154,501 in 2006. How many this year?

"The Archdiocese of Los Angeles, the nation’s largest archdiocese, with over 4.4 million Catholics, celebrated two Rites of Election in order to accommodate all 1,294 catechumens and their sponsors. In addition to the catechumens, nearly 1,500 candidates in Los Angeles will be formally welcomed into the church Holy Saturday.

Numbers vary across dioceses. Some of the largest groups coming into the church are in the Archdiocese of Detroit, which is welcoming 612 catechumens and 913 candidates and the Diocese of San Diego, with 851 catechumens and 1,036 candidates. The Archdiocese of Atlanta reports 457 will be baptized and 631 received into full communion. In the Archdiocese of Seattle there will be 636 catechumens baptized and 520 candidates welcomed.

The Diocese of Bismarck, North Dakota, has 11 catechumens and 42 candidates; the Diocese of Juneau, Alaska, has 15 catechumens and 11 candidates. In the Diocese of Gaylord, Michigan, 27 catechumens will be baptized and 31 candidates will be welcomed into full communion.

In the Diocese of Honolulu, 33 catechumens are part of the RCIA at the Korean Catholic Community at St. Pius X Church. This group consistently has the highest number of the state’s converts.

In the Diocese of Salina, Kansas, as in past years, the largest RCIA group is from the student center at Kansas State University, Manhattan, Kansas. This year the college community has 18 catechumens and 46 candidates.

The 2006 Official Catholic Directory reported 80,817 adults baptized in the Catholic Church and 73,684 coming into full communion the previous year. In addition, there were 943,264 infant baptisms.

A breadth of diversity shows among those joining the Church in the Archdiocese of Washington’s Mother Seton Parish in Germantown, Maryland. Among the 10 catechumens are one Hindu and two Buddhists. The youngest is 16; the oldest over 40. Their countries of origin include Sri Lanka, Laos, Japan, and Jamaica. The 14 candidates include a 23-year-old newlywed and a 62.year.old Baptist who has been married to a Catholic for 37 years. Others come from Christian backgrounds, including the Episcopal, Baptist and Christian Reformed churches.

One priest in the Archdiocese of Washington is preparing his father to join the church on Holy Saturday. Father Scott Woods, parochial vicar at Mt. Calvary Church, Forestville, Maryland, joined the Catholic Church in the ninth grade while a student at Archbishop Carroll High School. His father, James Woods, a former Baptist, began learning about the Catholic faith around the time of his son’s conversion and recently formalized his faith formation. Father Woods was ordained a priest in the Archdiocese of Washington five years ago and will preside over his first Easter Vigil service Saturday evening when his father is welcomed into full communion with the church.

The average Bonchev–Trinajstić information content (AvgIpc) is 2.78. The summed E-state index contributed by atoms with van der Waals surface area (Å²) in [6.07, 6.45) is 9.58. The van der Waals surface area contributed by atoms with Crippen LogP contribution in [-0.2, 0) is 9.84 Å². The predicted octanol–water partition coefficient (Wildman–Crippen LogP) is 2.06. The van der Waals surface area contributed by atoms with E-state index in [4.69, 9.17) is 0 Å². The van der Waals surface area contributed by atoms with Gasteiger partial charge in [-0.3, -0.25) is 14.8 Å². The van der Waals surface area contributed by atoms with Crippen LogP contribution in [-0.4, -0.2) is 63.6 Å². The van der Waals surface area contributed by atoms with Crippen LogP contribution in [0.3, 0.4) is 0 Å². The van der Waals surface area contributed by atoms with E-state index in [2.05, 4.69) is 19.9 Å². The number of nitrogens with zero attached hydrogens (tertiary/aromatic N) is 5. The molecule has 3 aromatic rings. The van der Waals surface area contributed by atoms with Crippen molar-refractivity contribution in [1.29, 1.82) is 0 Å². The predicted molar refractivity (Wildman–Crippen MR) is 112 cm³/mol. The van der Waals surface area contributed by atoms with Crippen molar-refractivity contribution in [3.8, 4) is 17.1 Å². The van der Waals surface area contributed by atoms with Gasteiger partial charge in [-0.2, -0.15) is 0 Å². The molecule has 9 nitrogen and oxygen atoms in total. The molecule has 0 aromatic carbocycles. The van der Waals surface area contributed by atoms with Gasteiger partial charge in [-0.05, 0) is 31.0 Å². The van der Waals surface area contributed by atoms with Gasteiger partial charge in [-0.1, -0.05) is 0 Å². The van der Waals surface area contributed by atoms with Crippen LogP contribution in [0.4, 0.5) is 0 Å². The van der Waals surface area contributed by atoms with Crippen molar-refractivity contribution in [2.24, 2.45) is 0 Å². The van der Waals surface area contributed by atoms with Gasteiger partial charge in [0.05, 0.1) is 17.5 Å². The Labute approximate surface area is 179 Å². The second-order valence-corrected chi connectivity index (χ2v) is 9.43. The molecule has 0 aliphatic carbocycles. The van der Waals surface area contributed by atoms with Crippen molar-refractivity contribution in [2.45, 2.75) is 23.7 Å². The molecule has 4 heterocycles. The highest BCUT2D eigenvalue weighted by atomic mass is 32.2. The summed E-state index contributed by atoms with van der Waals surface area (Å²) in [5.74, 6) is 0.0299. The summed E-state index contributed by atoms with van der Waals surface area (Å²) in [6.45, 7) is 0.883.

Adults will enter the church in every one of the country’s 195 dioceses and in virtually every one of the nation’s nearly 19,000 parishes.

In the Diocese of Austin, Texas, high school junior Meghan Avery is joining the Catholic Church after enrolling at a Catholic high school. She was baptized in the Presbyterian Church as a young child, later attended services of various denominations, and started to know Catholicism when she helped one of her mother’s Catholic friends with a vacation bible school at St. Luke Parish. There Meghan befriended another Catholic teen who encouraged her to enroll in Holy Trinity Catholic High School last fall. Prior to changing schools she read up on Catholicism, then grew even closer to the faith while attending Mass at her new school.

An entire family of 10 is eagerly anticipating reception into the church together at St. Anne Catholic Church in the Diocese of Wichita, Kansas. They grew interested in the church when Jennifer Eastman, 29 weeks pregnant with her youngest daughter, Victoria, was admitted to Via Christi-St. Joseph Hospital, where she prayed the rosary for the first time while watching the EWTN Global Catholic Network. Less than a week after delivering Victoria, the entire family attended its first Mass together. Jennifer and her husband say they had considered becoming Catholic for some time and wanted to help their children grow spiritually. They found added appeal in the church’s universality."

How many will be entering in your parish this year?